Time has not yet brought a cure for Dementia and/or Alzheimer, but it has brought new technological innovations that can help patients to be safer and more comfortable.
Dementia can be frightening and overwhelming — for both caregivers and the ones living with the disease. New technologies that seem successful thus far, help ease anxiety, establish routine and improve the quality of life.
If you look at technological innovations that help caregivers, the focus is mainly on potential safety risks around the home. For caregivers, technology that monitors the use of electrical appliances gives them the comfort of understanding whether appliances have been turned on or off.
Location tracking devices are a great option for those who have dementia and wander. Tracking devices can be worn and alert a caregiver if their loved one has left a certain area.
In-home cameras are another great way to ensure your loved one’s safety from a distance. Keeping a camera focused on medication, or in the main room, can help you feel confident your loved one is taking medication and is active. Some cameras will allow you to speak to your loved one and will monitor movement, alerting you if no movement has been detected for a set period of time.
Someone who has dementia may confuse day and night. An easy-to-read clock can help distinguish the time.
technological innovations have made staying in contact with loved ones easier than ever; telephones can be preprogrammed with frequently dialed numbers and often have large buttons making them easier to use. Some of the phones come with clear buttons where photos can be placed so that the person can just push the button associated with the photos to call their loved one quickly.
Video chat services like FaceTime and Skype are another great way to stay in touch with loved ones who are geographically distant.
As dementia progresses and communication becomes difficult, Talking Mats is a popular app that allows people to communicate feelings by selecting pictures and symbols.
Reminders can help keep properties and loved ones safe when the caregiver can’t. These messages are recorded on a device in the home and then played aloud at the appropriate time. For example, a caregiver may record a message that reminds a person to take a medication at the correct time. Some devices can play messages depending on the person’s activity. For example, if a person with dementia leaves their home, a reminder message could tell them to lock the front door. Other reminder messages can also let those who have dementia know to close the door, go back to bed and to provide reassurance when the caregiver is not present.
As technological innovations continue to progress, researchers are looking into home care robots to help relieve the caregiver burden. Designed to help, and not replace, human caregivers, home care robots can do general housework and help remind people to take medication or alert medical professionals if assistance is needed.
Keeping those who suffer with Alzheimer engaged
As Alzheimer’s disease progresses, one of the most difficult jobs caregivers have is keeping their patients and loved ones engaged with the world around them. Alzheimer’s can be a very lonely disease. As patients begin to forget days, faces, and even treasured family members, it can be difficult for a person suffering from dementia to interact with the world in the same ways they used to. With a growing population, it’s no wonder that technological innovations are invested in.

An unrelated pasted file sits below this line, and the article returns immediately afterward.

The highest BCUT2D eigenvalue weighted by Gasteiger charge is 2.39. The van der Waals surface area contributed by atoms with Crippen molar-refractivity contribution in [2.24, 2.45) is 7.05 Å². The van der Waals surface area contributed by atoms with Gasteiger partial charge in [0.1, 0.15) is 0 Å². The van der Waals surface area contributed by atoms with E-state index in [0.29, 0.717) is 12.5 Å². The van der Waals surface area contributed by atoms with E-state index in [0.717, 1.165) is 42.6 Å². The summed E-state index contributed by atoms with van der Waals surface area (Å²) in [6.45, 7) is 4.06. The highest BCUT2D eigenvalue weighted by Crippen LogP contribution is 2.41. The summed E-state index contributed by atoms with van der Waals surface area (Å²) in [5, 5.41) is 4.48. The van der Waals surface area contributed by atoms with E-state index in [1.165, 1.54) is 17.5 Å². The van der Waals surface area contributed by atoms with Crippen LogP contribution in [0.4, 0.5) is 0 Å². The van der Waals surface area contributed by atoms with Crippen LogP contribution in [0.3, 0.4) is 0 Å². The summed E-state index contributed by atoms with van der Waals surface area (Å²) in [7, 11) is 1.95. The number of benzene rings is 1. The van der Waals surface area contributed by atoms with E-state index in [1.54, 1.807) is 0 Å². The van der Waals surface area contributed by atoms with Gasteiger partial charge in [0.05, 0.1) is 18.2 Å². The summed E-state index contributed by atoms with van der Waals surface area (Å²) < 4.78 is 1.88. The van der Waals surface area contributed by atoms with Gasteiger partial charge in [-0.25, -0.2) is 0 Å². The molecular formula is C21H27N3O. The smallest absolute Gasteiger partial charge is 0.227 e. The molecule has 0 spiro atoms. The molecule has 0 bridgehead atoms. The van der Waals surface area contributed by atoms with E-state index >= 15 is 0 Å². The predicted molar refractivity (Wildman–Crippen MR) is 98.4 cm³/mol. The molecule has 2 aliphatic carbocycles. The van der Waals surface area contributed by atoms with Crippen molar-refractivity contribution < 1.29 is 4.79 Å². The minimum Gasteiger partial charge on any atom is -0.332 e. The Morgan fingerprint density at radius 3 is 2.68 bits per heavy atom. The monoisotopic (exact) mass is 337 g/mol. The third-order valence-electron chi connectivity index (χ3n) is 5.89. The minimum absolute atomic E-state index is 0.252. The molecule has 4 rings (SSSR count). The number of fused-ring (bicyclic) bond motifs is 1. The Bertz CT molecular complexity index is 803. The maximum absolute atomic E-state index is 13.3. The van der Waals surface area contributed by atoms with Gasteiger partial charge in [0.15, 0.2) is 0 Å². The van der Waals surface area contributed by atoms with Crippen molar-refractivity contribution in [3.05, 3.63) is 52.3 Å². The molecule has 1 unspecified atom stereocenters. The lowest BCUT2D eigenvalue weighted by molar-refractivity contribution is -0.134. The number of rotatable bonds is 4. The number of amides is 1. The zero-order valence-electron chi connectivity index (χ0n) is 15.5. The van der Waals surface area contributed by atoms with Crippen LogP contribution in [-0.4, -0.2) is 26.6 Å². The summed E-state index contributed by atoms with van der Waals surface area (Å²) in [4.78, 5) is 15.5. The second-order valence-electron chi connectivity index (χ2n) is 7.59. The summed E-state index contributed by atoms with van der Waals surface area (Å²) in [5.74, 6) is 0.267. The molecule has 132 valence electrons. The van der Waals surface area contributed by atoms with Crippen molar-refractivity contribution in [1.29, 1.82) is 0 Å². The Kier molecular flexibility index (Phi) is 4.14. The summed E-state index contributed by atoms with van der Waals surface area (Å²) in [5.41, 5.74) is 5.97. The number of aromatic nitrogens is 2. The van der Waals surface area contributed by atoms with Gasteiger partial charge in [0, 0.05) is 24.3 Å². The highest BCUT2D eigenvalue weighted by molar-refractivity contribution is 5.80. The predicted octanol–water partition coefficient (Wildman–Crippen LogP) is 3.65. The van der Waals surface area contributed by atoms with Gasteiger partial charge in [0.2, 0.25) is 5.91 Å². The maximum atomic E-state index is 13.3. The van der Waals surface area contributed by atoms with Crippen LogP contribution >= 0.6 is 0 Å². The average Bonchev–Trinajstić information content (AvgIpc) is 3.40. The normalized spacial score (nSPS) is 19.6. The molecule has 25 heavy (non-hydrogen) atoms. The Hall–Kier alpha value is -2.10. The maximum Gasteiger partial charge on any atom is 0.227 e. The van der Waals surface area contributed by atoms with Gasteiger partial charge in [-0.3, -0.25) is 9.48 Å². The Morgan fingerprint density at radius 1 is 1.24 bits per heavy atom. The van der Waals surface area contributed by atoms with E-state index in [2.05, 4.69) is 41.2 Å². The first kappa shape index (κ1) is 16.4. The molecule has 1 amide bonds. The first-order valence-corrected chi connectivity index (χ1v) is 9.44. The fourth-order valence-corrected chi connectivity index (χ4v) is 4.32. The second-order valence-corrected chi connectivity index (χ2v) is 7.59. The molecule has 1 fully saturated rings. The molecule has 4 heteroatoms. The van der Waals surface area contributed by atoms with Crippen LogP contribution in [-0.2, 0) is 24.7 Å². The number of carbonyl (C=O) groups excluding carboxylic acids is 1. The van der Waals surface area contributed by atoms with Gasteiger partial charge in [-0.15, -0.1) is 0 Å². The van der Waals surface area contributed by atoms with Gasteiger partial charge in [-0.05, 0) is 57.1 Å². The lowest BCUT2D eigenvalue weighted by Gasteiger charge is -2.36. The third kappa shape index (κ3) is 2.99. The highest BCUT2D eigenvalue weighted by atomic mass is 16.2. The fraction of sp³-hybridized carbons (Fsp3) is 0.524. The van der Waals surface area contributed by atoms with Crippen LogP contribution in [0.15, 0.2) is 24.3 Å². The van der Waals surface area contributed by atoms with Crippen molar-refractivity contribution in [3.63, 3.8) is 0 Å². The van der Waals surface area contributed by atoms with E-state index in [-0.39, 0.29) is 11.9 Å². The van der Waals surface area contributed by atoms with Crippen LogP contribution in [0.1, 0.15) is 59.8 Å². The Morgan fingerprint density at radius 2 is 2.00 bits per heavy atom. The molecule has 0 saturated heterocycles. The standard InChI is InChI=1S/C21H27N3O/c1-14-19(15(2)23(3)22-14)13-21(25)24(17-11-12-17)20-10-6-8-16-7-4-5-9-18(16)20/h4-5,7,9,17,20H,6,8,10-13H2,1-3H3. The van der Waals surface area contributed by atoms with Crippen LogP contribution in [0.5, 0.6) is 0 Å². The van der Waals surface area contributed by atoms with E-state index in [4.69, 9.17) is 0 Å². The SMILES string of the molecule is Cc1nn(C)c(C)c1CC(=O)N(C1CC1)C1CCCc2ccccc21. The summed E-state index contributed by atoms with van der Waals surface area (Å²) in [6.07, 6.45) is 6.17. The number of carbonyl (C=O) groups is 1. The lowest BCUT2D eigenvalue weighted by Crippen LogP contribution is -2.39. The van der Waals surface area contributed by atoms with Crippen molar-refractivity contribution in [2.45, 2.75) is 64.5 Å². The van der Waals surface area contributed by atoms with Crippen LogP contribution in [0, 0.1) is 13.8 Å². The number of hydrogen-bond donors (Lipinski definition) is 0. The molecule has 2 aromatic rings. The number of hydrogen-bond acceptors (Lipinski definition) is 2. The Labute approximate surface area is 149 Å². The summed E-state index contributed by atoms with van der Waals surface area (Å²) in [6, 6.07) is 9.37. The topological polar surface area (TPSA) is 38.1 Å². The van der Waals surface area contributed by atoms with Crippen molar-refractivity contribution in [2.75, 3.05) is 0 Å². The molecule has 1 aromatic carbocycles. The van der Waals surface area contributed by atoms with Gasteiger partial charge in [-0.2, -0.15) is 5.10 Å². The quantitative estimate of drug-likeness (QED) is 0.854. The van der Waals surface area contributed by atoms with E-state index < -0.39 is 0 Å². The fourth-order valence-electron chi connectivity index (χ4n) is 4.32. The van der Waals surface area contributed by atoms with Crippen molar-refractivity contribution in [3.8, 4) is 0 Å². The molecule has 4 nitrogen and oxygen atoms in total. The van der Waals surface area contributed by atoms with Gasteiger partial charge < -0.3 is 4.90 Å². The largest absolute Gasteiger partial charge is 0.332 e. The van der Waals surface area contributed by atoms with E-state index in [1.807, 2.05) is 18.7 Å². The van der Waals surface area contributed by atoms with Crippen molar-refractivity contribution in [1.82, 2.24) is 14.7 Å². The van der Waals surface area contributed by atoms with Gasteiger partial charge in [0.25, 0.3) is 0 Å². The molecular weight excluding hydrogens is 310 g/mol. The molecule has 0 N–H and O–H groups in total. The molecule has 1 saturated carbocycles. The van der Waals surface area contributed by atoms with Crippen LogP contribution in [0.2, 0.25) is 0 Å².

It’s important that activities should be stage-appropriate for the person’s age and the progression (or stage) of their disease. Someone with late-stage Alzheimer’s disease may not be able to handle a difficult memory, while someone with only mild symptoms could be insulted at the suggestion to play with dolls.
What we do know, is that for Alzheimer’s patients, it is critical to stay active. From exercise to memory games, chore routines to taking care of a dog or cat, keeping busy keeps the brain moving. It also keeps away the “four A’s of Alzheimer’s” (anxiety, aggression, agitation, and apathy).
Today’s activity market includes games for alzheimer’s
Video games, for example, may offer surprising benefits for cognition and memory improvement. Researchers go back and forth on the benefits and drawbacks of video games, but recent studies show that certain games — especially ones designed to improve memory and brain function — can have an impressive impact on adults approaching older age, not just adults with Alzheimer’s disease.
Through a study of more than 7,000 people, researchers at King’s College London discovered that the mental exercises available in these types of video games resulted in significant improvements on cognitive and life skills given before and after a six-month period with access to the games. Yet, video games can do more – they may also be able to help diagnose or prevent early Alzheimer’s.
As alzheimer’s research improves, products and activities continue to evolve
The takeaway from these studies is that activity is good for the brain–and some activities can be better than others.
Depending on the stage of Alzheimer’s, video games, memory games, and other brain games have an impressive impact on memory and cognition. In later stages, however, these games and activities may be too complicated for someone with dementia to understand. So it requires a dedicated focus and clear understanding of design, to be able to provide games that appeal to people that have mild, moderate or severe stages of dementia.
In the end, it’s important to focus on the things that keep your loved one comfortable. When they’re having fun, and when their brains are working hard, you’ll see the positive impacts of technological innovations.